Part One: Market Systems Insights for DRG - Market Segmentation
This post introduces a blog authored by David Jacobstein that was originally posted on the USAID Learning Lab website. Part two of this blog explores what success means in a market systems context and compares it to how success is understood in a DRG context. The second instalment is also available to read on Marketlinks.
For some time now, I’ve been interested in the market systems approaches that USAID supports for work in developing markets as part of economic growth and food security work. I find a lot of energy in the market systems work that I think could be a helpful complement to traditional DRG frames of reference. Recently, in Serbia, I found Catalyst, a local partner conducting great work that intersects both DRG and Economic Growth. Through conversations with these offices and with Catalyst, I found myself looking differently at DRG work -- applying a market systems lens. I thought it would be useful to put some of my thoughts to paper and invite a wider discussion around what DRG can borrow from a market systems way of working.
Market systems really incorporates incentives and power dynamics into economic development work, something I’m always pushing as part of making USAID programming more context-driven and adaptive. The field also has engaged in some valuable self-reflection about how older value-chain based approaches are updated to a market systems approach. Market systems facilitation demonstrates how systems thinking - recognized as a best practice but sometimes hard to undertake - can be applied in concrete, tangible ways.
Technique: Market Segmentation
I want to start with a straightforward process done in a lot of market systems work that I think could be very useful in DRG work. This includes segmenting the market which assists in better considering how different changes might meet uptake. This basically entails taking a host of data around the customers or potential customers of certain products - demographics like age, gender, marital status, and income, as well as information on their interests and purchasing patterns - and parsing it to find clusters or categories of similar people. Often, these clusters will be given a “persona,” as in Brian the single young man just starting his own business, or Margaret the married woman with two children who is selling housewares at the weekend market to make extra money for school fees.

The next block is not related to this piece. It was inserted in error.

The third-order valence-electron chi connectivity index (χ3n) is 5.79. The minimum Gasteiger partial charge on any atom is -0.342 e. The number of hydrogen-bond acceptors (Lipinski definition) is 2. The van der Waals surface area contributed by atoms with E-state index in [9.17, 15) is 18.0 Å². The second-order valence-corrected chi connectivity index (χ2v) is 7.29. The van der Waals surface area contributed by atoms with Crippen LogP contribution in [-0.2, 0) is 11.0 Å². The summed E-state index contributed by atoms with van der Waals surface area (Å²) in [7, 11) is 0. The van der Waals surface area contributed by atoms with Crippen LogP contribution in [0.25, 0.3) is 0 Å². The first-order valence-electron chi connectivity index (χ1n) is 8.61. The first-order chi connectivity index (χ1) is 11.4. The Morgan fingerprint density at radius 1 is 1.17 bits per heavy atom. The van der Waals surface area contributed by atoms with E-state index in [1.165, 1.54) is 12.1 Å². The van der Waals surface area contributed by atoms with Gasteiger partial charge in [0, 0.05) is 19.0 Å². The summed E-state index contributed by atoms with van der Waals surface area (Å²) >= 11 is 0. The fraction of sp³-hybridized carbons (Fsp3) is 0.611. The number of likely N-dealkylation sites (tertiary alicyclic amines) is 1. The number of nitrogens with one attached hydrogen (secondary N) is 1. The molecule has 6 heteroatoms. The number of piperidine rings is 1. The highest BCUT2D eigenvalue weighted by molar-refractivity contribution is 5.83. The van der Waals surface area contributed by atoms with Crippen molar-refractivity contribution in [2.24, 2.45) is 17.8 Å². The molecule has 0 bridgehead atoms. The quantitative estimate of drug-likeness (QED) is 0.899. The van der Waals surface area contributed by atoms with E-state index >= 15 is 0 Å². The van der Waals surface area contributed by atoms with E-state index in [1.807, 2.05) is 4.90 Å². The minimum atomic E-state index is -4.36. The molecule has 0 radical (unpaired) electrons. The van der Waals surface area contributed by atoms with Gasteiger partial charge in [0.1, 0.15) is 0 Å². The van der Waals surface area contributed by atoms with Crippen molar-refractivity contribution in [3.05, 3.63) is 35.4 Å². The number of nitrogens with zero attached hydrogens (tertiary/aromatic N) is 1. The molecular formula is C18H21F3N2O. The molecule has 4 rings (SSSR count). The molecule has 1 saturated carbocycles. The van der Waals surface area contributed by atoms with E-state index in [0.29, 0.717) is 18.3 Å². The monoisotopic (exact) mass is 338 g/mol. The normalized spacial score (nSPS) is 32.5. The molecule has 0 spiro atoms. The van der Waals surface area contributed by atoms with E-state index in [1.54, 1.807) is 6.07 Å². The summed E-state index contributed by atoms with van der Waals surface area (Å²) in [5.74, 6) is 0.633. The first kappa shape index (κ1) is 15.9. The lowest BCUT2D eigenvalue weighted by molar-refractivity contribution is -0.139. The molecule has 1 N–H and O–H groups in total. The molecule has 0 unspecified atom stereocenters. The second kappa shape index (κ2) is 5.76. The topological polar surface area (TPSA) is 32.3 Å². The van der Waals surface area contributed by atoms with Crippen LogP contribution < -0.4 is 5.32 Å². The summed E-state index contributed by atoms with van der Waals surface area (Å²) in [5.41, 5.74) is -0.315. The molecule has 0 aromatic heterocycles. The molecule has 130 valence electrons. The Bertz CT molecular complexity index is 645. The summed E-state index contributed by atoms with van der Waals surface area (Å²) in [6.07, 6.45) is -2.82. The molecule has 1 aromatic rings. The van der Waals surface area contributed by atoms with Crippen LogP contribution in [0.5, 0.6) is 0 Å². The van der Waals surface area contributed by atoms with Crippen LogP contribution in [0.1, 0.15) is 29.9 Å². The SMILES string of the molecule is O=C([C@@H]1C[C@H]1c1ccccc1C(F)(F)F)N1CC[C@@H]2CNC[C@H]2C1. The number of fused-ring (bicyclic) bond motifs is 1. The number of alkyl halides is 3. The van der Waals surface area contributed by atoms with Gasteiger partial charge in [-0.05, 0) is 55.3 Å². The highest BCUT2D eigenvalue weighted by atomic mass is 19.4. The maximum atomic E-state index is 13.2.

These personas help to better define who is using or could be using certain products, and to tailor the design or marketing of products to certain audiences. For an external donor trying to catalyze market systems change, personas like this can help to trace the potential diffusion of innovation and unpack who is being served how well by different firms in the market.
Comparison Point: Segmentation in DRG?
In typical DRG programming, by contrast, demographic considerations are usually painted in broad strokes. Initial assessments might reflect demographics in the sense of the breadth of a challenge - how long a typical court backlog is for different ethnic groups, or rates of the population who perceive corruption during their daily life disaggregated by gender. Gender and youth analysis are also often initially conducted to provide information that helps programming orient itself to benefit marginalized populations. However, these tend to be very large groupings, and they are organized more around the development circumstances facing the population than around segmenting the population based on interest and potential contributions in DRG areas, such as civic participation or being active in political parties or local governance.
Understanding which segments of the market (or democratic polity) are responding in which ways requires much more detailed and regular data around who and how people are behaving in different ways. While there is a lot of attention paid to adaptive management in the DRG sector, and we’ve been historically pretty flexible and adaptive in our pursuit of challenging outcomes to obtain, the adaptive management is more conditioned against understandings of the evolving context than against shifts in who is taking up ideas spurred by our programming.